Meryl Davis, Charlie White

Davis/White dance to NHK Trophy crown

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Americans Meryl Davis and Charlie White glided to their 14th straight Grand Prix gold medal in ice dance, a streak that dates back to the beginning of the 2009 season, Sunday at the NHK Trophy in Japan.

The American duo, who won silver at the 2010 Vancouver Games and gold at the World Championships in 2011 and 2013, scored a 186.65, over 25 points ahead of the silver medalists, Anna Cappellini and Luca Lanotte of Italy.

Siblings Maia and Alex Shibutani from the U.S. were third, less that three points behind the Italian team.

“We’re very pleased with how everything went,” White told the crowd in an interview after their win. “We made a lot of improvements here at NHK. Your knowledge and appreciation means the world to us.”

It was at the World Championships in 2013 that Davis/White scored their highest ever total, a 189.56. Sunday in Tokyo they were seamless, continuing to perfect the lifts that have helped them continue the Olympic season as favorites over Tessa Virtue and Scott Moir, the reigning Olympic gold medalists.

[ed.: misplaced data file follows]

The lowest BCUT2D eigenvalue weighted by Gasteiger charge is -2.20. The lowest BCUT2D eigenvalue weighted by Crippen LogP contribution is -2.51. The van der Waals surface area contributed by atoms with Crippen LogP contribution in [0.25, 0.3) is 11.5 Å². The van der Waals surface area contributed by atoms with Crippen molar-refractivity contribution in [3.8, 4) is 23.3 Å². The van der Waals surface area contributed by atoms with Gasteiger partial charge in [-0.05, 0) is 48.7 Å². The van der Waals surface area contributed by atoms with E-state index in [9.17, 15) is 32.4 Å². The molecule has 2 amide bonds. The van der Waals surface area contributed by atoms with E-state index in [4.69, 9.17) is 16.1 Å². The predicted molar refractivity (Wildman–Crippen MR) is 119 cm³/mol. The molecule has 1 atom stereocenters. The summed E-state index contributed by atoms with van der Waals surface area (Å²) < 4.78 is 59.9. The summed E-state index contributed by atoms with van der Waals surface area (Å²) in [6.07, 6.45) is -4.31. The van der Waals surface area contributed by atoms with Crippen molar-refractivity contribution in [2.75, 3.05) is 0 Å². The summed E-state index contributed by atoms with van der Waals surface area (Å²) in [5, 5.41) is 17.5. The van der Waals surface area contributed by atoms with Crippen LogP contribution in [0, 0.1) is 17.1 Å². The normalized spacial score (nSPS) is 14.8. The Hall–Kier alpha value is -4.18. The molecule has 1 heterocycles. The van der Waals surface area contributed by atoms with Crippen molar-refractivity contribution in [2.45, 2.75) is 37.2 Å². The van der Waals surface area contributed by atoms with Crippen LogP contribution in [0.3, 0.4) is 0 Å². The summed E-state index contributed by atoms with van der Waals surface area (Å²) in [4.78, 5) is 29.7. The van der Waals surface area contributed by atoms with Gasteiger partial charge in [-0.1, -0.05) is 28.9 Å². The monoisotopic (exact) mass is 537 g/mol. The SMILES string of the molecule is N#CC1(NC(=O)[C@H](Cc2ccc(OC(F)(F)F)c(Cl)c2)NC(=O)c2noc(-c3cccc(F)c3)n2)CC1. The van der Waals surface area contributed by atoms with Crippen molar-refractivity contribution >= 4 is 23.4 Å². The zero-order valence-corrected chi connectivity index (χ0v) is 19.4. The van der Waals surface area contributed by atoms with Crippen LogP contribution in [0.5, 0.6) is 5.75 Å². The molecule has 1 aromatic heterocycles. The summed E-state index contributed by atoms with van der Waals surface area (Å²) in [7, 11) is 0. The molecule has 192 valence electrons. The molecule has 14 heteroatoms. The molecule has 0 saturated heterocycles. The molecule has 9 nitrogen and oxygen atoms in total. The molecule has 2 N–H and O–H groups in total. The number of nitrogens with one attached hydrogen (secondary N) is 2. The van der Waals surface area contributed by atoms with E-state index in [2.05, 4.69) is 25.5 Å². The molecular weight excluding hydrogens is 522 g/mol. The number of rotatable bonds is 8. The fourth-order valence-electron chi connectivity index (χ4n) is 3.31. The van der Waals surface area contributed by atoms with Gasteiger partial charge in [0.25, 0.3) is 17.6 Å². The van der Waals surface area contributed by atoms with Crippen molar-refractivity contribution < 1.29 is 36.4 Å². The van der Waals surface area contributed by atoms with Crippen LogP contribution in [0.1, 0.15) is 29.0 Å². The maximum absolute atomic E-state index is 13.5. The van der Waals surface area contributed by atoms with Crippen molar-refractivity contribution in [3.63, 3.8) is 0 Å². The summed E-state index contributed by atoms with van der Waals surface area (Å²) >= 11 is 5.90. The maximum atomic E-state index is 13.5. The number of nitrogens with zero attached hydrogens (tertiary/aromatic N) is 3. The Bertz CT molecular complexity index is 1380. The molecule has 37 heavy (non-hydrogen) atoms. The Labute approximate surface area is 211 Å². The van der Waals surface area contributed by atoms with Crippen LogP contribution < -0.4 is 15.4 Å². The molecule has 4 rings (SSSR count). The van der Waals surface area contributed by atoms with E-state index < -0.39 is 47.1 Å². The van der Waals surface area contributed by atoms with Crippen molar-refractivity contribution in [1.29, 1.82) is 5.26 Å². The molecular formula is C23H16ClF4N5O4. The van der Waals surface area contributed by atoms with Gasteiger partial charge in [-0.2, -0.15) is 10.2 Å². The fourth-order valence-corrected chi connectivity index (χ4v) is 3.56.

“We’re really happy with our skating,” Davis said. “We’re looking forward to coming back in two weeks.”

She was referring to the Grand Prix Final, which will be held in Japan in early December. That event marks the only time Davis/White could potentially meet Virtue/Moir leading up to the Sochi Games in February. The two ice dance teams train alongside one another and share a coach in Detroit.

The Shibutanis were delighted with their free dance, which put them just two points ahead of Russia’s Elena Ilinykh and Nikita Katsalapov, who ended their program with a series of dramatic spinning lifts.

Alex Shibutani let out an emphatic “Yes!” when he and Maia completed their program. Alex had fallen during their free dance, set to a Michael Jackson medley, last month at Skate America.

Skate America also saw the same three teams on the podium, though Davis/White were slightly higher with a score of 188.23.

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Amy Cragg wins marathon trials; Shalane Flanagan collapses at finish

Amy Cragg
AP